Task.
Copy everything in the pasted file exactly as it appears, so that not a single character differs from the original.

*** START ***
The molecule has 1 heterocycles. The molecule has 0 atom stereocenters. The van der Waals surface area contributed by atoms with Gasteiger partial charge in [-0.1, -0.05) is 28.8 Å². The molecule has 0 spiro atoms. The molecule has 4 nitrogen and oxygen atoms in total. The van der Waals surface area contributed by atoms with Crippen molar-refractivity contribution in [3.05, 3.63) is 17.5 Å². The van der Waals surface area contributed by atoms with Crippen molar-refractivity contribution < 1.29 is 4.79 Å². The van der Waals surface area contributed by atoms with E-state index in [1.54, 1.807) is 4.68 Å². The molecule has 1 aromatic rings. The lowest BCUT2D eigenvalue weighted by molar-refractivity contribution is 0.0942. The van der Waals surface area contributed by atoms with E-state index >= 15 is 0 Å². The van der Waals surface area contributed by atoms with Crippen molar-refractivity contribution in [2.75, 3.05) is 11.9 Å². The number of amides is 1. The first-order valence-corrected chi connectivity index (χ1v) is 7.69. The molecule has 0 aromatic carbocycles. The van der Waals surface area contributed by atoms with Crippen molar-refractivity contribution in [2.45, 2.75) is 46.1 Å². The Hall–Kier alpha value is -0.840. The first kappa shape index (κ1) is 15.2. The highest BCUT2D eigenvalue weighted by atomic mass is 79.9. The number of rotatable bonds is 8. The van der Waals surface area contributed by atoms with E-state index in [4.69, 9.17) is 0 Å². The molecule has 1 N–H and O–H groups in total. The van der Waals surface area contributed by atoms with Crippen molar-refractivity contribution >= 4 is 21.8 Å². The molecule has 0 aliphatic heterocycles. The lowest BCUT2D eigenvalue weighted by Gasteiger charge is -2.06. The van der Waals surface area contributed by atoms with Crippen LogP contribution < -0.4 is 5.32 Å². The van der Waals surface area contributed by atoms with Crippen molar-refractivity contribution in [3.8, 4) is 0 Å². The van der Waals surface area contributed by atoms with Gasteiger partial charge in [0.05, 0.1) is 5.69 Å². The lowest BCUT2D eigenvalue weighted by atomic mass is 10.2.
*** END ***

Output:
The molecule has 1 heterocycles. The molecule has 0 atom stereocenters. The van der Waals surface area contributed by atoms with Gasteiger partial charge in [-0.1, -0.05) is 28.8 Å². The molecule has 0 spiro atoms. The molecule has 4 nitrogen and oxygen atoms in total. The van der Waals surface area contributed by atoms with Crippen molar-refractivity contribution in [3.05, 3.63) is 17.5 Å². The van der Waals surface area contributed by atoms with Crippen molar-refractivity contribution < 1.29 is 4.79 Å². The van der Waals surface area contributed by atoms with E-state index in [1.54, 1.807) is 4.68 Å². The molecule has 1 aromatic rings. The lowest BCUT2D eigenvalue weighted by molar-refractivity contribution is 0.0942. The van der Waals surface area contributed by atoms with E-state index >= 15 is 0 Å². The van der Waals surface area contributed by atoms with Crippen molar-refractivity contribution in [2.75, 3.05) is 11.9 Å². The number of amides is 1. The first-order valence-corrected chi connectivity index (χ1v) is 7.69. The molecule has 0 aromatic carbocycles. The van der Waals surface area contributed by atoms with Crippen molar-refractivity contribution in [2.45, 2.75) is 46.1 Å². The Hall–Kier alpha value is -0.840. The first kappa shape index (κ1) is 15.2. The highest BCUT2D eigenvalue weighted by atomic mass is 79.9. The number of rotatable bonds is 8. The van der Waals surface area contributed by atoms with E-state index in [4.69, 9.17) is 0 Å². The molecule has 1 N–H and O–H groups in total. The van der Waals surface area contributed by atoms with Crippen molar-refractivity contribution >= 4 is 21.8 Å². The molecule has 0 aliphatic heterocycles. The lowest BCUT2D eigenvalue weighted by Gasteiger charge is -2.06. The van der Waals surface area contributed by atoms with Crippen LogP contribution < -0.4 is 5.32 Å². The van der Waals surface area contributed by atoms with Crippen molar-refractivity contribution in [3.8, 4) is 0 Å². The van der Waals surface area contributed by atoms with Gasteiger partial charge in [0.05, 0.1) is 5.69 Å². The lowest BCUT2D eigenvalue weighted by atomic mass is 10.2.